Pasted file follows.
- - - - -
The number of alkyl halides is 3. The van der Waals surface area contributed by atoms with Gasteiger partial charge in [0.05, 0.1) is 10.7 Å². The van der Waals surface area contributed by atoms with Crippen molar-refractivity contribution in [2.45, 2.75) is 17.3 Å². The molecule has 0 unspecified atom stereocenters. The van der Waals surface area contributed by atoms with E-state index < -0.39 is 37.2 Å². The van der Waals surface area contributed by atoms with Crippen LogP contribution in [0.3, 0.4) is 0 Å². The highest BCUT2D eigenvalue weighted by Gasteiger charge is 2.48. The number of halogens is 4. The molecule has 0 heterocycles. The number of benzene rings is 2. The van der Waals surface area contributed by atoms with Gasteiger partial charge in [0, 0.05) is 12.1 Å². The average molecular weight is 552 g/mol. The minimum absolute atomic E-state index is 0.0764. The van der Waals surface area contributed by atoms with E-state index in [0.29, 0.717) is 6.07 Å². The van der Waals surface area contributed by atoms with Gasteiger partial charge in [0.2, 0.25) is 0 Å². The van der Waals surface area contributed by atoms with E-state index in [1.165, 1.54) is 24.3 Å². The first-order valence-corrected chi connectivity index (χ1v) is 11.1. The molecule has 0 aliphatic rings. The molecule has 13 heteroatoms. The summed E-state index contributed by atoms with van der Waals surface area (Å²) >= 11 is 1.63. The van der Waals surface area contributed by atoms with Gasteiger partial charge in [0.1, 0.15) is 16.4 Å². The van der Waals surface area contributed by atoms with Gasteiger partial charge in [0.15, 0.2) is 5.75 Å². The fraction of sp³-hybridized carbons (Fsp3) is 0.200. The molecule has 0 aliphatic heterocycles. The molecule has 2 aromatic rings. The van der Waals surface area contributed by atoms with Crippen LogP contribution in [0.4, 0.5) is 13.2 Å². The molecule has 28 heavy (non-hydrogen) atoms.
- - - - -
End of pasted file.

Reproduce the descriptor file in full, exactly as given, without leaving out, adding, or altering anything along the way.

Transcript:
The number of alkyl halides is 3. The van der Waals surface area contributed by atoms with Gasteiger partial charge in [0.05, 0.1) is 10.7 Å². The van der Waals surface area contributed by atoms with Crippen molar-refractivity contribution in [2.45, 2.75) is 17.3 Å². The molecule has 0 unspecified atom stereocenters. The van der Waals surface area contributed by atoms with E-state index < -0.39 is 37.2 Å². The van der Waals surface area contributed by atoms with Crippen LogP contribution in [0.3, 0.4) is 0 Å². The highest BCUT2D eigenvalue weighted by Gasteiger charge is 2.48. The number of halogens is 4. The molecule has 0 heterocycles. The number of benzene rings is 2. The van der Waals surface area contributed by atoms with Gasteiger partial charge in [0, 0.05) is 12.1 Å². The average molecular weight is 552 g/mol. The minimum absolute atomic E-state index is 0.0764. The van der Waals surface area contributed by atoms with E-state index in [0.29, 0.717) is 6.07 Å². The van der Waals surface area contributed by atoms with Gasteiger partial charge in [0.2, 0.25) is 0 Å². The van der Waals surface area contributed by atoms with E-state index in [1.165, 1.54) is 24.3 Å². The first-order valence-corrected chi connectivity index (χ1v) is 11.1. The molecule has 0 aliphatic rings. The molecule has 13 heteroatoms. The summed E-state index contributed by atoms with van der Waals surface area (Å²) >= 11 is 1.63. The van der Waals surface area contributed by atoms with Gasteiger partial charge in [0.1, 0.15) is 16.4 Å². The van der Waals surface area contributed by atoms with Gasteiger partial charge in [0.15, 0.2) is 5.75 Å². The fraction of sp³-hybridized carbons (Fsp3) is 0.200. The molecule has 0 aliphatic heterocycles. The molecule has 2 aromatic rings. The van der Waals surface area contributed by atoms with Crippen LogP contribution in [0.4, 0.5) is 13.2 Å². The molecule has 28 heavy (non-hydrogen) atoms.